Monday Musings…I Almost Forgot About Martin!!



I have a confession to make. I've never completely read through a fiction novel in my life, until just recently.


You may be wondering how I ever got through high school English classes – easy answer: Coles Notes. Apparently, I wasn't alone as students have been using this literary hack since 1948! It seems that the human race has been bent on finding slothful solutions to life's challenges for a very long time!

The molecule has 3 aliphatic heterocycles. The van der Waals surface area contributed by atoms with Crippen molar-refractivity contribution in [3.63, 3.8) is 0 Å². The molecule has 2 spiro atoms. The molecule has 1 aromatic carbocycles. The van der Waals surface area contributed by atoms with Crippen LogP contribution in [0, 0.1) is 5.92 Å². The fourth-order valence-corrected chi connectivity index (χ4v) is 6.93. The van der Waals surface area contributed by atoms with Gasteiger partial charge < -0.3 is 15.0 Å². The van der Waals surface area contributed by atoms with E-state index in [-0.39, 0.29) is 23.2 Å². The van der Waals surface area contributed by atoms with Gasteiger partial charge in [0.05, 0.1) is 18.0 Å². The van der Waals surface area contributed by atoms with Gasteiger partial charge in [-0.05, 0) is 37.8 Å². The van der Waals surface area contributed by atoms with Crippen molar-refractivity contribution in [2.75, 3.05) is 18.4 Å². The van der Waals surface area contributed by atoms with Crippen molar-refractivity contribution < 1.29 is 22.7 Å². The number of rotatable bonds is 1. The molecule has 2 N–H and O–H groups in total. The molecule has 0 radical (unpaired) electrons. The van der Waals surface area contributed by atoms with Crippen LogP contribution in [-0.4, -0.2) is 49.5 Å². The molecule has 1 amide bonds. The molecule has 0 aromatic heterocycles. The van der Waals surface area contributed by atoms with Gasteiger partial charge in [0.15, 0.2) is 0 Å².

It’s shameful to admit this personal fact because really, how hard is it to read a fiction novel? But for me, it really is! I can do many things that might appear significantly more challenging like climbing a mountain or cycling 100k, or even completing and defending my Masters' thesis, but I've just never been able to read fiction. I've never had an interest in the imaginary lives of Heathcliff from Wuthering Heights, Daisy Buchanan of The Great Gatsby, or Napoleon from Animal Farm. My issue with fiction relates mainly to my attention span: if I’m not captivated in the first paragraph, it’s hopeless. My other litmus test is if I fall asleep before the end of the first chapter. The third criterion relates to the length of the book – why does it take 500+ pages to reveal an ending that you already predicted by page 10? Reading fiction has just never been my thing.